Panel wants graduation rates of athletes

BROOMFIELD, Colo. -- The independent panel investigating
athletic recruiting at the University of Colorado on Tuesday
pressed for details of attitudes in the athletic department, while
sex assault experts schooled the panel on victims, perpetrators and

Meanwhile, some commissioners asked for more time to wade
through thousands of pages of documents before reporting on what
they have learned on recruiting and misconduct.

On Tuesday, panel members asked university officials for
graduation rates and admissions test scores for football players,
along with copies of performance evaluations for coaches,
Chancellor Richard Byyny and Athletic Director Dick Tharp.

Provost Phil DiStefano and Ron Stump, vice chancellor for
student affairs, said they would get the information.

Commissioner Jacqueline St. Joan questioned whether
administrators had a "hands off" policy for the athletic
department, which she said seemed to have more autonomy than other
parts of the university.

Stump said university administrators and athletics officials
talk to each other, but the athletic department ultimately decides
how to spend its money.

The Board of Regents appointed the panel and asked it to report
by April 30 on whether sex and alcohol are used as recruiting tools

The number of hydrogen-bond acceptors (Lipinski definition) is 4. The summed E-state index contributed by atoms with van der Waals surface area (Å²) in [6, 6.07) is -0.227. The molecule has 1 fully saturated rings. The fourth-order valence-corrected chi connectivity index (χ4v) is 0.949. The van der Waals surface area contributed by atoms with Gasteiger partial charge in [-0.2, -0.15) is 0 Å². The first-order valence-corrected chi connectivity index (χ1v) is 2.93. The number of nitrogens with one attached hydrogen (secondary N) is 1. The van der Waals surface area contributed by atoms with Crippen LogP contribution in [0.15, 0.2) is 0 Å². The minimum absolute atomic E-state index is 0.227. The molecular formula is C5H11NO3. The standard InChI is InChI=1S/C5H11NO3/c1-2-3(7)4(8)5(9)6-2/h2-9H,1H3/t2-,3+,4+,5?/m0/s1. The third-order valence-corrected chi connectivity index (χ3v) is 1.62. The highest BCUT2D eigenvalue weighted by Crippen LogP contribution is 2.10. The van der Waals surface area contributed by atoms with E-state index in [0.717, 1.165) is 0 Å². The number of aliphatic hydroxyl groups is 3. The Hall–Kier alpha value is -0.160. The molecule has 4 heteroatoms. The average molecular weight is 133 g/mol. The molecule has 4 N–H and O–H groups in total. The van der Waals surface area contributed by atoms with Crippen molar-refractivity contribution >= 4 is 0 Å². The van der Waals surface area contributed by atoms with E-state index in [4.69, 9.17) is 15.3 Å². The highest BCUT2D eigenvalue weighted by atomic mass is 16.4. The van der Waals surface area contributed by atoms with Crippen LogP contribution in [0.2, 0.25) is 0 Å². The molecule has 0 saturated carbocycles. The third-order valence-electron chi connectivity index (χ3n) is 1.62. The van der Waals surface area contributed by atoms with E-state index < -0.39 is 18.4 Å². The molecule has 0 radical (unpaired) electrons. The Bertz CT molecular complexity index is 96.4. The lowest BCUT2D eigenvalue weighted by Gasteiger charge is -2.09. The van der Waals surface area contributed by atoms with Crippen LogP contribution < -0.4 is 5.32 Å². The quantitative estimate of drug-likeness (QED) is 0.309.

and to make recommendations.

Seven women since 1997 have accused football players or recruits
of sexual assault, though no charges have been filed. The state
attorney general is heading a separate investigation that could
result in criminal charges.

DiStefano and Stump left before two sex assault experts invited
by the panel spoke Tuesday. Three other university officials

Teresa Wroe of the Colorado Coalition Against Sexual Assault
said men -- not just women -- need to be involved in assault
prevention programs and not just one-time presentations.

Although alcohol can contribute to rapes, prevailing attitudes
such as pressures for men to have sex are a greater factor, she
said. Having the support of male campus leaders for prevention and
awareness programs is crucial, she said.

"If male leadership hasn't bought into that this is an
important issue, the effort is not going to have a big impact,"
she said.

She said sexual assault should be tackled in much the same way
as drinking and driving, which has become a social taboo.

Anne Munch of the Colorado District Attorney's Council played
for the panel a 911 tape of a woman reporting she was raped by a
man she met at a bar. Munch said some might ask whether the woman
was to blame by inviting the man home, but no one would question an
allegation of theft if a friend gave Munch $50 and then Munch took
$50 more without the friend's consent.